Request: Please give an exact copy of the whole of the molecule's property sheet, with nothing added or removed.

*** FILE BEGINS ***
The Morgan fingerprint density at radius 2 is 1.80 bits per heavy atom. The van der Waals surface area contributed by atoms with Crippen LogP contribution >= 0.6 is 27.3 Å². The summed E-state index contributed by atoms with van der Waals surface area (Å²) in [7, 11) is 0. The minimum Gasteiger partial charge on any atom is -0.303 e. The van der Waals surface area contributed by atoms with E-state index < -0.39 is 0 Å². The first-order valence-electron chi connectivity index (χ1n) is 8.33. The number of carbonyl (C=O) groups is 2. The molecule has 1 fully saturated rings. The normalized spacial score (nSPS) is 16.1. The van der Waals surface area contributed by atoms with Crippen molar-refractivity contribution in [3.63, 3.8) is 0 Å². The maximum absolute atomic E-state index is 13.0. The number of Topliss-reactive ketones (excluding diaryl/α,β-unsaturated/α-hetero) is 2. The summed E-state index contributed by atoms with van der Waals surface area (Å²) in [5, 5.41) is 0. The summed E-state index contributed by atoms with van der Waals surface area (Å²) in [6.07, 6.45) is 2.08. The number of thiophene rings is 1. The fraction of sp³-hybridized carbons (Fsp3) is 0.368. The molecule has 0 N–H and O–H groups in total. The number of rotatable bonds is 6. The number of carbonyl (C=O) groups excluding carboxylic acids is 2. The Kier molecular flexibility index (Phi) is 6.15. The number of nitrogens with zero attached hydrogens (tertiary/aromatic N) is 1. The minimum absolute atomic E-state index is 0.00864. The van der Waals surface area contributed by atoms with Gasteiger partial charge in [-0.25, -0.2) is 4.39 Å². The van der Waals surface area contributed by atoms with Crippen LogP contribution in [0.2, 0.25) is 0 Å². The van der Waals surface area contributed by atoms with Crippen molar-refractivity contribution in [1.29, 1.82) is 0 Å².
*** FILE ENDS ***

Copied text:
The Morgan fingerprint density at radius 2 is 1.80 bits per heavy atom. The van der Waals surface area contributed by atoms with Crippen LogP contribution >= 0.6 is 27.3 Å². The summed E-state index contributed by atoms with van der Waals surface area (Å²) in [7, 11) is 0. The minimum Gasteiger partial charge on any atom is -0.303 e. The van der Waals surface area contributed by atoms with E-state index < -0.39 is 0 Å². The first-order valence-electron chi connectivity index (χ1n) is 8.33. The number of carbonyl (C=O) groups is 2. The molecule has 1 fully saturated rings. The normalized spacial score (nSPS) is 16.1. The van der Waals surface area contributed by atoms with Crippen molar-refractivity contribution in [3.63, 3.8) is 0 Å². The maximum absolute atomic E-state index is 13.0. The number of Topliss-reactive ketones (excluding diaryl/α,β-unsaturated/α-hetero) is 2. The summed E-state index contributed by atoms with van der Waals surface area (Å²) in [5, 5.41) is 0. The summed E-state index contributed by atoms with van der Waals surface area (Å²) in [6.07, 6.45) is 2.08. The number of thiophene rings is 1. The fraction of sp³-hybridized carbons (Fsp3) is 0.368. The molecule has 0 N–H and O–H groups in total. The number of rotatable bonds is 6. The number of carbonyl (C=O) groups excluding carboxylic acids is 2. The Kier molecular flexibility index (Phi) is 6.15. The number of nitrogens with zero attached hydrogens (tertiary/aromatic N) is 1. The minimum absolute atomic E-state index is 0.00864. The van der Waals surface area contributed by atoms with Gasteiger partial charge in [-0.25, -0.2) is 4.39 Å². The van der Waals surface area contributed by atoms with Crippen LogP contribution in [0.2, 0.25) is 0 Å². The van der Waals surface area contributed by atoms with Crippen molar-refractivity contribution in [1.29, 1.82) is 0 Å².